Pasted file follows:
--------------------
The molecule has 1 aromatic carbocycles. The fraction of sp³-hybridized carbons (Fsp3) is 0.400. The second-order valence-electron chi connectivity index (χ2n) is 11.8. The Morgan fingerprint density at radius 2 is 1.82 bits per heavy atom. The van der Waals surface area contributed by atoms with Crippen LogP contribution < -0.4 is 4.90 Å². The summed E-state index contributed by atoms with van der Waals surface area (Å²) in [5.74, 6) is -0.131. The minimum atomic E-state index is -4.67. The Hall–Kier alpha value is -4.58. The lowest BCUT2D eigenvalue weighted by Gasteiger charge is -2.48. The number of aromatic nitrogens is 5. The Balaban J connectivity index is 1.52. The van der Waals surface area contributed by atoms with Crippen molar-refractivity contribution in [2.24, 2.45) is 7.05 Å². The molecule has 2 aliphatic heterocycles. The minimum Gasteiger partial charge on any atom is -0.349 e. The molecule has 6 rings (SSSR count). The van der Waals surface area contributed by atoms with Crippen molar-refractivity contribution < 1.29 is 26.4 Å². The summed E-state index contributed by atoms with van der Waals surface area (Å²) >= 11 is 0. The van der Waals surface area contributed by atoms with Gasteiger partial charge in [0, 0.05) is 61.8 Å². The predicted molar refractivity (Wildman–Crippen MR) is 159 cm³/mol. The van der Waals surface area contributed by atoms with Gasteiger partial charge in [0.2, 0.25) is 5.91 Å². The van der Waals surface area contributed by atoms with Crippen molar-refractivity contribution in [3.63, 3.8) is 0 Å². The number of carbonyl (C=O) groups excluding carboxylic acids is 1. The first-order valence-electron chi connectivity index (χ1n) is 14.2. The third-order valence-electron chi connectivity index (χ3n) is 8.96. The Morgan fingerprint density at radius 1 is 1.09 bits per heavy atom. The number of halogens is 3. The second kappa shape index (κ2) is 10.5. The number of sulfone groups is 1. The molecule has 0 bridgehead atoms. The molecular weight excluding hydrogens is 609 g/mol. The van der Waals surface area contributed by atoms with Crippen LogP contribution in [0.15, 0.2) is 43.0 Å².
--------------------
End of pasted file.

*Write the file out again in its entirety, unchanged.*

The molecule has 1 aromatic carbocycles. The fraction of sp³-hybridized carbons (Fsp3) is 0.400. The second-order valence-electron chi connectivity index (χ2n) is 11.8. The Morgan fingerprint density at radius 2 is 1.82 bits per heavy atom. The van der Waals surface area contributed by atoms with Crippen LogP contribution < -0.4 is 4.90 Å². The summed E-state index contributed by atoms with van der Waals surface area (Å²) in [5.74, 6) is -0.131. The minimum atomic E-state index is -4.67. The Hall–Kier alpha value is -4.58. The lowest BCUT2D eigenvalue weighted by Gasteiger charge is -2.48. The number of aromatic nitrogens is 5. The Balaban J connectivity index is 1.52. The van der Waals surface area contributed by atoms with Crippen molar-refractivity contribution in [2.24, 2.45) is 7.05 Å². The molecule has 2 aliphatic heterocycles. The minimum Gasteiger partial charge on any atom is -0.349 e. The molecule has 6 rings (SSSR count). The van der Waals surface area contributed by atoms with Crippen molar-refractivity contribution < 1.29 is 26.4 Å². The summed E-state index contributed by atoms with van der Waals surface area (Å²) >= 11 is 0. The van der Waals surface area contributed by atoms with Gasteiger partial charge in [0, 0.05) is 61.8 Å². The predicted molar refractivity (Wildman–Crippen MR) is 159 cm³/mol. The van der Waals surface area contributed by atoms with Gasteiger partial charge in [0.2, 0.25) is 5.91 Å². The van der Waals surface area contributed by atoms with Crippen molar-refractivity contribution in [3.63, 3.8) is 0 Å². The number of carbonyl (C=O) groups excluding carboxylic acids is 1. The first-order valence-electron chi connectivity index (χ1n) is 14.2. The third-order valence-electron chi connectivity index (χ3n) is 8.96. The Morgan fingerprint density at radius 1 is 1.09 bits per heavy atom. The number of halogens is 3. The second kappa shape index (κ2) is 10.5. The number of sulfone groups is 1. The molecule has 0 bridgehead atoms. The molecular weight excluding hydrogens is 609 g/mol. The van der Waals surface area contributed by atoms with Crippen LogP contribution in [0.15, 0.2) is 43.0 Å².